Is it feasible for an ectoparasite such as a a Tick to create a symbiotic relationship with its host? The hosts feeds the tick and the tick has some sort of beneficial substance within its saliva. This could be some sort of naturally evolved anti-fungal or anti-biotic. This relationship would allow those with the tick to out compete those without the tick due to superior disease resistance.

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    $\begingroup$ I would call this a symbiote, rather than a parasite, since by definition a parasite takes without providing something useful to its host. $\endgroup$ – jdunlop Jul 13 '18 at 16:45
  • $\begingroup$ I guess I'm looking for an ok from everyone else I guess! I didn't know if there would be any problems I hadn't thought of! @Raditz_35 $\endgroup$ – Thalassan Jul 13 '18 at 17:07
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    $\begingroup$ It is feasible. Humans already have a ton of beneficial bacteria living in the stomach that help us digest food. Termites have something similar going on. The concern with tick scenario is that it can fall off easily, so it will probably have to burrow under the skin. $\endgroup$ – Bald Bear Jul 13 '18 at 17:08
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    $\begingroup$ I'll write up an answer in a few hours, but look up the origin of mitochondria. $\endgroup$ – E.D. Jul 13 '18 at 22:31

Conditionally beneficial parasite.

A cool thing for a fiction would be some parasite which was not beneficial but which caused some symptom that the host could use in a particular circumstance.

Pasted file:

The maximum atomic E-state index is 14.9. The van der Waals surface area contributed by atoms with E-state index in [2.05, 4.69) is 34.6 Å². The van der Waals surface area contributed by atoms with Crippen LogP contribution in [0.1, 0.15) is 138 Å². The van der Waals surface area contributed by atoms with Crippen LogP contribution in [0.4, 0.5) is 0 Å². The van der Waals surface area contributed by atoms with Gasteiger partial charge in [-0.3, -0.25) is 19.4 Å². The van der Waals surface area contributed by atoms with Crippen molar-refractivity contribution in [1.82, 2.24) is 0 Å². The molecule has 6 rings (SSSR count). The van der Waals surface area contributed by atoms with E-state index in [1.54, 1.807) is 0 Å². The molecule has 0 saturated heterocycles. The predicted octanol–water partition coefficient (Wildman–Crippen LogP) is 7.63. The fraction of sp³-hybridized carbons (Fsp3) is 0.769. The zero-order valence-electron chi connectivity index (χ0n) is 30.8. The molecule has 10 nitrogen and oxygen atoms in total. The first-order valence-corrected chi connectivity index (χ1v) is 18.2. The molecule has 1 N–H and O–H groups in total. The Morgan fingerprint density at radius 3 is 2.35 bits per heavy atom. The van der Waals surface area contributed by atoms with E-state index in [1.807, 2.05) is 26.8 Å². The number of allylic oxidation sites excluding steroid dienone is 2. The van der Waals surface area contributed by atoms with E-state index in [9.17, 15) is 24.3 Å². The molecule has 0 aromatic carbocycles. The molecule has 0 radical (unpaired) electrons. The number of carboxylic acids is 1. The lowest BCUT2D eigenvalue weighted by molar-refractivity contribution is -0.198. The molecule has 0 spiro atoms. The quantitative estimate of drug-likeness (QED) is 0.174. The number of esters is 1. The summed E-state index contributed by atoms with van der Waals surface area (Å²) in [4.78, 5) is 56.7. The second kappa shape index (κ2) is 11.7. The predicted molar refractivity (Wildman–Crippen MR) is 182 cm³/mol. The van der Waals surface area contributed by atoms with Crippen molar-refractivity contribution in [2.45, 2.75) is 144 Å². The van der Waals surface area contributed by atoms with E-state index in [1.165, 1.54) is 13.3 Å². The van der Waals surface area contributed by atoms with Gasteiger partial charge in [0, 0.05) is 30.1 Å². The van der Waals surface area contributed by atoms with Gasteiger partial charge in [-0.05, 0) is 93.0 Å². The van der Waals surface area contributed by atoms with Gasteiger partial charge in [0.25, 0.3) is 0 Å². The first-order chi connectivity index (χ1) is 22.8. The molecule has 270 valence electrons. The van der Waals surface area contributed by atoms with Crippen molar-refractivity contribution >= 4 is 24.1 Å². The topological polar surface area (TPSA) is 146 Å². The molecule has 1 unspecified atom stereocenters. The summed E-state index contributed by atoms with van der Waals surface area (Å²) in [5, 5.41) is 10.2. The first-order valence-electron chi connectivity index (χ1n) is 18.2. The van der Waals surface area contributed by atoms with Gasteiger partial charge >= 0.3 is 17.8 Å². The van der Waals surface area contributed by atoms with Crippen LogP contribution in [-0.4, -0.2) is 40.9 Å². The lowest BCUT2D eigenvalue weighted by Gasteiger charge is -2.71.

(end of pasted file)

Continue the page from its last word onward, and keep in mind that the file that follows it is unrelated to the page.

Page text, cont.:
For example, toxoplasmosis. https://www.nature.com/news/parasite-makes-mice-lose-fear-of-cats-permanently-1.13777

A parasite that infects up to one-third of people around the world may have the ability to permanently alter a specific brain function in mice, according to a study published in PLoS ONE today1.

Toxoplasma gondii is known to remove rodents’ innate fear of cats. The new research shows that even months after infection, when parasites are no longer detectable, the effect remains. This raises the possibility that the microbe causes a permanent structural change in the brain.

Crazy bravery like this means mice get eaten by cats. But suppose you were a warrior mouse and you craved the crazy brave. Maybe toxo in the brain could do that for you.

A real life example: hookworms to treat autoimmunity.


While in the field in Papua New Guinea in the late 1980s, Pritchard noted that patients infected with the Necator americanus hookworm were rarely subject to the whole range of autoimmune-related illnesses, including hay fever and asthma. In the years since, Pritchard had developed a thesis to support this observation through painstaking clinical trials (which began after he infected himself with 50 hookworm). The thesis proved that hookworm, in small numbers, seemed able to regulate inflammatory immune responses in their hosts

Hookworms are looking out for their own interests by crippling the immune system of their host. But if the immune system of the host has gone rogue, crippling it up is helpful and apparently hookworms produce fewer side effects than pharmacologic methods accomplishing the same end.